Yes I agree that the characters ARE growing and changing considerably, Sulfin Evend and Arithonís prismatic foresight open up new possibilities, but those possibilities donít seem to be having any effect. The characters still seem to be caught in the same situations. OK Arithon tried his best to convince the síBrydions to raze Alestron and for them to consent to that would have been a dramatic character shitft, but it would still have added IMHO another layer of interest.

To be honest if this were any other author apart from Janny I would be immensely satisfied with this book, it is a joy to read complex, conclusive but with enough open points to encourage some serious speculation.
Its just I have come to trust Janny immensely over this series, that she understands exactly where she is leading us. But at the moment I feel that the plotline is ďdoing a bit of a Robert JordanĒ, The characters are growing but the plotline isnít. Hopefully by the end of SF I will be utterly eating these words!


At the time of reading this chapter I understood Sidirís and Dakarís imperative to stop the conception of a child. Especially given Arithonís care checking Elariaís freedom to allow their union to take place, Dakar KNEW she wasnít free he KNEW that they did not wish to bring a child into the world given their circumstances. With that knowledge I understand why he acted, I would have done the same in his place. I think the pre-Kewar Arithon, would not have trusted himself and would have felt so guilty binding his daughter to the Korani. The Post-Kewar Arithon understands more both his own power and the freedom allowed to all Athís beings. Dakar and Sidir hadnít recognised the fullness of Arithonís change (nor do they share Elariaís deeper knowledge of him) and for that they have to be forgiven. I need to read this scene again, because it sounded to me like this was one of Dakarís non remembered prophecies and if so why didnít it come true?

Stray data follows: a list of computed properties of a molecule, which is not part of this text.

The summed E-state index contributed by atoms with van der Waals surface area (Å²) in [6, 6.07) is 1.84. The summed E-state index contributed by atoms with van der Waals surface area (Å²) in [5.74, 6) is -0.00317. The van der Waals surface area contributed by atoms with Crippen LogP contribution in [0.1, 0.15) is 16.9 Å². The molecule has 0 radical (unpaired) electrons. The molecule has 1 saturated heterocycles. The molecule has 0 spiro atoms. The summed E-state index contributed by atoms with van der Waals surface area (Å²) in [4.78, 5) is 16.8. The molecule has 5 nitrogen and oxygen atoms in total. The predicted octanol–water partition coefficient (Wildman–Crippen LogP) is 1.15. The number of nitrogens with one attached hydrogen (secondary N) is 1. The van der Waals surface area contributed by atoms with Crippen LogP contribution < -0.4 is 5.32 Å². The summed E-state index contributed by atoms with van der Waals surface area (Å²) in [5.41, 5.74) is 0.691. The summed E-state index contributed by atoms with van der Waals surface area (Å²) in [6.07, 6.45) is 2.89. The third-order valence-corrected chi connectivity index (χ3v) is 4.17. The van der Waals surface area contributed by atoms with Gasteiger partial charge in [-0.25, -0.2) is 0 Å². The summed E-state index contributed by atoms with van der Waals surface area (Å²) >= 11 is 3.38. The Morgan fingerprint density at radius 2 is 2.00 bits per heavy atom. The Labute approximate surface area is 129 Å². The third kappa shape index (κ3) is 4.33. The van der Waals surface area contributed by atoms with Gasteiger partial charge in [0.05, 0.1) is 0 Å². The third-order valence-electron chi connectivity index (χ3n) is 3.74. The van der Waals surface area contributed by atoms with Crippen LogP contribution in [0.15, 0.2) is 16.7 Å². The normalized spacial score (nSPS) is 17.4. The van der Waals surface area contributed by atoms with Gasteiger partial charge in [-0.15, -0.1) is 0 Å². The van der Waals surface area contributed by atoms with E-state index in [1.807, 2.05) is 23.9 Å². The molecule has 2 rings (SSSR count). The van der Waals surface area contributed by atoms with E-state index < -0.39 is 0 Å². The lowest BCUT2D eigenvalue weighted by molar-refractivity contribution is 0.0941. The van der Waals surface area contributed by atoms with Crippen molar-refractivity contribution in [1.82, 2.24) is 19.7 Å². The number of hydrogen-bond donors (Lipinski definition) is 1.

By Auna on Friday, December 10, 2004 - 01:41 pm: Edit Post


I think Dakar was too affected by drink to tell whether he would have remembered it or not in normal circumstances. I think that entire scene was to take the reader through it thinking yes, stop it, then realizing afterwards that we should start trusting Arithon more, he's right, he could handle it.